Now, though, I know to trust that feeling when I get it, even if I can’t quite articulate why I do. My energy becomes tangled up and more laborious when I ignore my instinct. Trusting oneself is a form of acceptance, which is really a kind of peace. It is as Dominique Loreau describes the Japanese mindset in L’art de la Simplicité: “an acceptance of whatever life brings, without the constant need to dissect, analyse and explain.”

There is also a pretty terrific click that happens when my actions, my needs and my beliefs are all aligned.


Benjamin Franklin once said: “If you would not be forgotten as soon as you are dead, either write something worth reading or do things worth writing.”

Hell, yeah! My motto, for as long as I can remember was to do things worth writing about. A free spirit, I flitted, I fluttered. I moved towards adventure always. I yearned for a big life, one of daring and thrills. I liked Not Knowing what was around the corner.

I equated predictability and stability with boredom and monotony. I’ve changed my name, my passport and my home so often that my mother and sister still need to ask my current status.

I’d get smitten with a place or a job and declare it the best thing ever. Then – seemingly randomly, out of the blue, as things got a little uncomfortable maybe – something inside me would switch off, and I’d turn off and take off.

I thought that was me, and furthermore that it was the best of me: a creature of flight. Moving was the only thing I could reliably do when I didn’t know what else to do. Upheaval became my comfort zone.

I prided myself on belonging everywhere yet nowhere. For much of my career, I worked freelance on film projects that took me all over. Last year, I quit my job and signed up to travel around the world for a year. As I packed away my life into boxes for the eighth time in the last five years alone, I felt weary in my bones. A month in, I finally faced myself.

I was tired of moving, transferring my possessions and my life, getting on buses, planes, trains, ferries, boats, cars, long journeys that promised to take me to a destination but, even when I arrived, I wasn’t really there. I wanted to lay my head down and rest. Every place I went to had a clock ticking on it. Something that never let me feel at peace. Something that made me mentally start preparing the end, the packing, the boxes, the checklists, the goodbyes, the sadness.

So, I stopped. I dropped an anchor and moored. It felt monumental.

This life-long fluttering has been entertaining for sure, but it has also been a compulsion, often done against my own best interests. This I now understand better from Ayurveda – my constitution, vata, makes me wildly erratic when unbalanced. I jump from one thing to the next, unable to focus, unable to hunker down, unable to ultimately accomplish anything with so much anxiety.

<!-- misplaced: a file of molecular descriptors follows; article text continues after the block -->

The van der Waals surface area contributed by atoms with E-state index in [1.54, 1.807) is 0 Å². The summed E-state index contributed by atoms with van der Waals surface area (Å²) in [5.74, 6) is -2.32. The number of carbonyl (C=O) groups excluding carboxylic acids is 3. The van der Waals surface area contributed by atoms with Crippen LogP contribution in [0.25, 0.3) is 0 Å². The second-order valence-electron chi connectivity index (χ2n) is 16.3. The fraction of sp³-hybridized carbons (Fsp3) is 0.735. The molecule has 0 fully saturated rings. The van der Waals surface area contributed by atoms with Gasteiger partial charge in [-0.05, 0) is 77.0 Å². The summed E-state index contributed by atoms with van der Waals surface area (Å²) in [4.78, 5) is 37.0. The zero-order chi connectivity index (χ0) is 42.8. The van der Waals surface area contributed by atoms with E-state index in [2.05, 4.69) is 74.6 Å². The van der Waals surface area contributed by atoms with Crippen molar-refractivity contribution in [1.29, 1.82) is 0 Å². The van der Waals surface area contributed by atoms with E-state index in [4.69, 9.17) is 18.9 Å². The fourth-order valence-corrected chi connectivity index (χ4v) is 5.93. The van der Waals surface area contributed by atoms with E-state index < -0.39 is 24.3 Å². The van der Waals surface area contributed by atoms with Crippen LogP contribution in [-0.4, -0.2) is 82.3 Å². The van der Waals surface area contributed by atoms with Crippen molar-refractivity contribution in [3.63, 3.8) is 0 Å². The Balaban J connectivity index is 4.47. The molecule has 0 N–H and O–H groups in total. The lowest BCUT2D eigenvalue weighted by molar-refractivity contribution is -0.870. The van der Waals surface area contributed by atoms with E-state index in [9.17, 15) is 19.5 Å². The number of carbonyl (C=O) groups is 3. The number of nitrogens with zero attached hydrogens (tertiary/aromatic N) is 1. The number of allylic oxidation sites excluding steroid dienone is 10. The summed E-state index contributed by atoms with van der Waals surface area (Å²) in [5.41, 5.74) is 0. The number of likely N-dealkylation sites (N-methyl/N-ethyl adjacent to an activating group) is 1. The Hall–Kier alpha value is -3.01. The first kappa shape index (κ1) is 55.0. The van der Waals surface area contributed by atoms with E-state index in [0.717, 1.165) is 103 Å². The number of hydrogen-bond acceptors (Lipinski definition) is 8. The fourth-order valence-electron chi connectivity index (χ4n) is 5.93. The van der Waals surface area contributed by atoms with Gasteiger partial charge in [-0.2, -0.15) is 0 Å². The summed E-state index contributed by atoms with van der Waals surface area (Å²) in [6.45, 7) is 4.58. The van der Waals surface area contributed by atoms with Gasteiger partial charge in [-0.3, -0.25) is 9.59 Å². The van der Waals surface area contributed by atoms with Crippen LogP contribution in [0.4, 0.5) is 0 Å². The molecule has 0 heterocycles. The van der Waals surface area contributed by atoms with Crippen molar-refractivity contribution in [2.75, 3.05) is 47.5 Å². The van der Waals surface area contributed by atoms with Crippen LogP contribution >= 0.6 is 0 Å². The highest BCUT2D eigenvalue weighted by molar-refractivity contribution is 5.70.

So the kindest thing I can do for myself is get into a routine and become stable. Being grounded paradoxically allows me to soar. Who would’ve thunk it?

I still have giant question marks about other important arenas in my life. But making this one decision to Not Move is helping to create a stable structure that has been far from boring; it’s been liberating. So now I hope to focus on writing something worth reading.

Pass it on

This one is more a story than a lesson, though it demonstrates the power of words.

Quotes have been dramatically promoted – and sometimes wrongly misattributed – on social media, its pithy wisdom contained in bite-size tweets or pins. But I have always collected them. Long before this blog started, I would highlight my favourite lines from books or note them from songs, podcasts and films.

They give me food for thought or make me laugh, such as this by Dorothy Parker that I know by heart: “I like to have a martini/ Two at the very most/ After three I’m under the table/ After four I’m under the host.”

Anyway, some months ago, I was whining to my cousin about men so she sent me this quote by singer-songwriter Joni Mitchell:

“I don’t know if I’ve learned anything yet! I did learn how to have a happy home, but I consider myself fortunate in that regard because I could’ve rolled right by it. Everybody has a superficial side and a deep side, but this culture doesn’t place much value on depth – we don’t have shamans or soothsayers, and depth isn’t encouraged or understood. Surrounded by this shallow, glossy society we develop a shallow side, too, and we become attracted to fluff. That’s reflected in the fact that this culture sets up an addiction to romance based on insecurity — the uncertainty of whether or not you’re truly united with the object of your obsession is the rush people get hooked on. I’ve seen this pattern so much in myself and my friends and some people never get off that line.

“But along with developing my superficial side, I always nurtured a deeper longing, so even when I was falling into the trap of that other kind of love, I was hip to what I was doing. I recently read an article in Esquire magazine called ‘The End of Sex,’ that said something that struck me as very true. It said: “If you want endless repetition, see a lot of different people. If you want infinite variety, stay with one.” What happens when you date is you run all your best moves and tell all your best stories – and in a way, that routine is a method for falling in love with yourself over and over.           

“You can’t do that with a longtime mate because he knows all that old material. With a long relationship, things die then are rekindled, and that shared process of rebirth deepens the love. It’s hard work, though, and a lot of people run at the first sign of trouble. You’re with this person, and suddenly you look like an asshole to them or they look like an asshole to you — it’s unpleasant, but if you can get through it you get closer and you learn a way of loving that’s different from the neurotic love enshrined in movies. It’s warmer and has more padding to it.”